Trumpeter 1/32 Hellcat MkII

  • Built: 2018

    Aftermarket Used:  Cockpit:Eduard Interior. Wheelwells, Eduard PE. Wheels-Barracuda. Seat Belts-HGW. 

Decals:  Home made masks

I first made the trumpeter hellcat in 2007, and finished it as a FAA machine.  I quite liked the build, and the scheme, but unfortunately the model got damaged in a house move.  I bought this model with the idea of making another FAA Hellcat, and initially was quite motivated when the kit made my to do pile for 2018 builds.  That motivation evaporated when it hit my bench and I discovered the wings had sink marks in them over the rear spars.  As I had just completed two involved builds of the HobbyBoss Tomcats, here and here I just didn’t need the grief, so the model went on the “For Sale” pile.  A week later, I decided I wasn’t going to let any minor sink marks beat me, and the kit ended up back on the bench.  A bit of brushed on Mr Surfacer 500 made quick work of the sink marks.  Restoring the rivets wasn’t as hard as I had imagined which is what really led me to put the kit aside in the first place.  A Rosie Riveter tool was used  plus the ubiquitous sewing needle.

The Eduard interior set was used for the cockpit, the pre painted etch certainly giving that busy look to the consoles and circuit breakers that painting just cannot achieve. The Trumpeter hellcat suffers from a few inaccuracies, the main one being the cockpit is far too wide and the rear fuselage does not capture the flat sides of the real machine.  This did not bother me greatly with my first hellcat, but with this one, I cant unsee it.
In an effort to reduce the oval sides, I sanded flat  the curved sides of the interior bulkheads, and when glueing the fuselage halves together, pushed in the fuselage sides aft of the cockpit.  If it made any difference, it was minimal.  The engine accessories, bearers and oil tank were all left out, as was the radio equipment as none of it will be seen, the engine itself pushed into the  firewall, so the bearers are not required to be assembled.
Fit of the major parts was pretty good as it usually is with most trumpeter kits, even the wing halves mating nicely in the extended position, although I managed to introduce a slight step between the port wing sections.
Prior to this, the moulded wheel well ribs had been shaved off so that the eduard parts could be used.  These being fairly easy to place and  superior to  the shallow kit detail.
The completed wing sub assembly nestled in nicely to the fuselage, with again just a smear of Mr Surfacer.  Eduard provide a PE panel that skins the panel adjacent to this seam so that you don not lose any detail through sanding.  Painting the scheme was made easier by using LF Models  camouflage mask but I’m jumping ahead!  As my chosen aircraft was a Hellcat MkII, or F6F-5, and the kit represents a late -3, a few changes had to be made.  The windscreen in particular needed some frames sanding off.  The clarity was restored with various grades of micromesh, and Eduards canopy mask set for the trumpeter -5 used to save me masking some tricky curves.  A rear view mirror was furnished from then plastic card and added to the interior of the screen.  FAA Hellcats also had a round external mirror mounted to the top of the windscreen and this has still to be added to the completed model.  The camouflage was started by first spraying the white areas before masking these off so the sky undersurfaces and  dark slate grey, and extra dark sea grey uppers could be painted.  Extracolour paints were used for this, the final model I will be using enamels on as I finally made the decision to abandon them in favour of acrylics and lacquers.  For the roundels, a friend cut them from an upscaled and scanned aeromaster sheet for FAA Hellcats.  This is the second time I have got a friend to cut masks for me, and I’m wondering whether I should just buy a cutter myself although the learning curve with the software scares me.  Trumpeter also left the supporting straps off the drop tank although they have included the holes in the fuselage underside for them.  I fashioned them from thein strips of plastic card glued to rod which then was pushed into the holes.  Bombs were from the kit, although the tailfins were from the Eduard sheet.  Stippled on Mr Surfacer represented the cast iron bodies before they were painted olive drab with a yellow ring denoting HE.  Around this point my interest in the model started to wane.  I had had to repaint the roundels a couple of times and touch up various parts of the airframe paintwork caused by clumsy handling and poor masking. The serials which were decals had also silvered.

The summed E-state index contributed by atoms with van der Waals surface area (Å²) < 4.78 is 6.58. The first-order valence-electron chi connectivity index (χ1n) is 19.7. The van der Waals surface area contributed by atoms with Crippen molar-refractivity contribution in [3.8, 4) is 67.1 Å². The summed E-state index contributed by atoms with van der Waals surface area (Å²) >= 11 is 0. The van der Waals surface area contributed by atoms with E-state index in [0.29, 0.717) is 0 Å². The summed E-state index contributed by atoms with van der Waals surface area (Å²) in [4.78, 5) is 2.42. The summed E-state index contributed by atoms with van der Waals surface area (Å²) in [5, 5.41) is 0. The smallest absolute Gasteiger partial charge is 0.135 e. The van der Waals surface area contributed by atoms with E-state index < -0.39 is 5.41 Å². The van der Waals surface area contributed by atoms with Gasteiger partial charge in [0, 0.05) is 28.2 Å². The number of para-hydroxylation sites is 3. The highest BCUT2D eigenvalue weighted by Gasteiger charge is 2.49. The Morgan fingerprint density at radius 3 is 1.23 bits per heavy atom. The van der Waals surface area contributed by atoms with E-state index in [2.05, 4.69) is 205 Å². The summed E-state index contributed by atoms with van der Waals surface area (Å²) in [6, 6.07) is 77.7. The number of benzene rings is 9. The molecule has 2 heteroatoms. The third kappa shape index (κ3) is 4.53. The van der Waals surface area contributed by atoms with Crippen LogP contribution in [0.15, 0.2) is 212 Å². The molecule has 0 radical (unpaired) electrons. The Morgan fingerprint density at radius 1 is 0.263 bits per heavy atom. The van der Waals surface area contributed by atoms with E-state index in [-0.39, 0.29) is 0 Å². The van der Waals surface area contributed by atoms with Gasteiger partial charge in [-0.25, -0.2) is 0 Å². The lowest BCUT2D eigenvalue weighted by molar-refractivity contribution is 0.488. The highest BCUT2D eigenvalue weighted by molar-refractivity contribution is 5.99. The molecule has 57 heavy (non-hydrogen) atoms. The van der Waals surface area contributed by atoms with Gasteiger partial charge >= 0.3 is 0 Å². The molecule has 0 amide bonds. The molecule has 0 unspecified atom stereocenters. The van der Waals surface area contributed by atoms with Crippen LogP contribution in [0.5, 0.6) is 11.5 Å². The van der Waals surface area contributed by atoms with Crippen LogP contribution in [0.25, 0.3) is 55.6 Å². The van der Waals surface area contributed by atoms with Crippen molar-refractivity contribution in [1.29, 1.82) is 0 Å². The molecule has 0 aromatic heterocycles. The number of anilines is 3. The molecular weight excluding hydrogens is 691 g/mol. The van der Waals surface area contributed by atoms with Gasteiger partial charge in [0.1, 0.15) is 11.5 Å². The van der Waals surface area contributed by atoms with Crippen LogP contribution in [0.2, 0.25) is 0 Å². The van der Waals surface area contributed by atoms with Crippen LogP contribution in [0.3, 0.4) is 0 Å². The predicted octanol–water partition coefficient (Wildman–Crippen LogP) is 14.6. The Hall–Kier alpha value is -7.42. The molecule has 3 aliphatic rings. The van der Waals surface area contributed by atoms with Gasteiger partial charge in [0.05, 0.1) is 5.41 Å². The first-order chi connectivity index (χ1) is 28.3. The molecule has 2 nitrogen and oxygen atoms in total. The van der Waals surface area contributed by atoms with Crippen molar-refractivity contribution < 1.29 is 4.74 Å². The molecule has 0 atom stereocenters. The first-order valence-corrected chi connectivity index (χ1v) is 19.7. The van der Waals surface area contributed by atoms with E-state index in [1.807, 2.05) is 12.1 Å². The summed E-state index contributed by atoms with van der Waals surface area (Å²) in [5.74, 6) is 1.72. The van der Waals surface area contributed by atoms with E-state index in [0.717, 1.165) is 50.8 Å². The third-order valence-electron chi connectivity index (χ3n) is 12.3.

The model was not reflecting the vision I had started with, and I was keen just to get it finished and off the bench.  I decided to scrimp a lot of the weathering and shading I had planned instead opting for a simple wash and some oil streaks using AK Dark wash.  This is something I really need to beat next year, so that I see each model through to completion with a consistent level of skill and patience. Roy Sutherland’s superb resin wheels were painted and glued to the previously assembled undercarriage legs, which had had wire brake lines added.
 Finally exhaust streaks were added with highly thinned Tamiya NATO black, although I don’t think they are nearly pronounced enough before the whole model was hit with Testors Dullcote, and that signalled the end of 2018 for me modelling wise.  Shame about those silvered decals, and Ive just noticed the prop is off centre too!


Grumman Hellcat MkII. 896 SQN. Royal Navy Fleet Air Arm.  HMS Emperor 1945


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